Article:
Linked by Thom Holwerda on Tue 27th Apr 2010 22:19 UTC
Google Andy Rubin is a vice president for engineering at Google, and he is responsible for the Android mobile operating system project. He recently had an hour long chat with The New York Times' Brad Stone, sharing his insights into things like openness, the lack of secret APIs in Android, and several other things. Of course, the jabs at Apple were prevalent.
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RE[2]: "Open usually wins"
by gehersh on Wed 28th Apr 2010 02:49 UTC in reply to "RE: "Open usually wins""
gehersh
Member since:
2006-01-03

also sprach another Linux fanboy. If you dare to criticize Linux, you are brainwashed by Microsoft. Or on a payroll of Microsoft. And of course you never ever ran Linux, right?

I still remember the problems I had with RedHat in my university computing center. Actually the problem was with Gnome, but it effectively prevented me to do anything useful. When our IT support tried to switch to KDE, things got a bit better, then went haywire again. But that's not the story. The story starts when I posted my experiences on linuxtoday discussion board. What a hostile reaction I got from Linux fanboys! I was accused of (i) being Microsoft shill, (ii) never runing Linux in my life, (iii) being completely clueless, (iv) whatever else is applicable.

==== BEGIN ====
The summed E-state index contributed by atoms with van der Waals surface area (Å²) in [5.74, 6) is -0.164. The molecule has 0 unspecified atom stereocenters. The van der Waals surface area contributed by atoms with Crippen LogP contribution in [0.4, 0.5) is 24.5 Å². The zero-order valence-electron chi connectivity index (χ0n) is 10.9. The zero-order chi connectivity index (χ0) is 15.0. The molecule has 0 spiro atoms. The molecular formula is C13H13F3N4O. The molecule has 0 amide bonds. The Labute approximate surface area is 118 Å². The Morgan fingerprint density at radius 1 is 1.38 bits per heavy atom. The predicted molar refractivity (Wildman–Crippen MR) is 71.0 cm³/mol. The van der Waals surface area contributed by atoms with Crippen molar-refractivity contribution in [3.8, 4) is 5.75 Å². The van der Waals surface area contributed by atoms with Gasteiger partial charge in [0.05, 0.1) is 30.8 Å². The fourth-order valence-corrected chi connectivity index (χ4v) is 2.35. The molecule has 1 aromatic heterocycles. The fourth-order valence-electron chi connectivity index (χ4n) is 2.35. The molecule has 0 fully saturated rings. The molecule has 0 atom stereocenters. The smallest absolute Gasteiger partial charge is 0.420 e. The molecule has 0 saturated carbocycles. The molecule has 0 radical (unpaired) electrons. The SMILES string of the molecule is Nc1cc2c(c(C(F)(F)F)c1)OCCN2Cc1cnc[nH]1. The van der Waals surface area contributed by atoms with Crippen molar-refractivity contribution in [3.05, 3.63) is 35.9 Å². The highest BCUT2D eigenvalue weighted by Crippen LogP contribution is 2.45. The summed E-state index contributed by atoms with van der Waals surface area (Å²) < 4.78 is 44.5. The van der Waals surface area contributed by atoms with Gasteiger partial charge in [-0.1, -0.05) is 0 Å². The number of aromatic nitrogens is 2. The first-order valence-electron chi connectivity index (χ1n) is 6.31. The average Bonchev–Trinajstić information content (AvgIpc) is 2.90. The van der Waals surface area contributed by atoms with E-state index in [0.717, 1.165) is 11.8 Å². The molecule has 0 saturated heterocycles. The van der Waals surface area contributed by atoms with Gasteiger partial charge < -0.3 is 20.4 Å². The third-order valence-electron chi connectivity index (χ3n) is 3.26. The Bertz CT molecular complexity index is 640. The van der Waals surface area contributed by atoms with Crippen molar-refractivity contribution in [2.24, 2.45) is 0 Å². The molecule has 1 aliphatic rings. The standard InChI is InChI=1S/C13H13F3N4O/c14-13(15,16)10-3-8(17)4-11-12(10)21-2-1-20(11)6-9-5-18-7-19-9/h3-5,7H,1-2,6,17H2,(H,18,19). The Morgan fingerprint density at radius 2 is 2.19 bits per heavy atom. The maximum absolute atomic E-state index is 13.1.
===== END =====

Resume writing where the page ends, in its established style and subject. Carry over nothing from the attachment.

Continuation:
So here we go again, eh? Oh, you want convenience? Then you probably sold your soul to Microsoft (or Apple). Yes. I want convenience. I don't care about the OS I run. I want to run applications I need to run, not to make the statement about the meaning of freedom. I want the software be compatible with hardware and I'm ready to pay to have it be so (rather than getting it for free, having compatibility problem and then hearing from another Linux fanboy: well, fix it, dude, don't you know C? Oh well, yeah, I held nothing against Android and openness in general, but stating "openness always wins" does not quite agree with existing track records.

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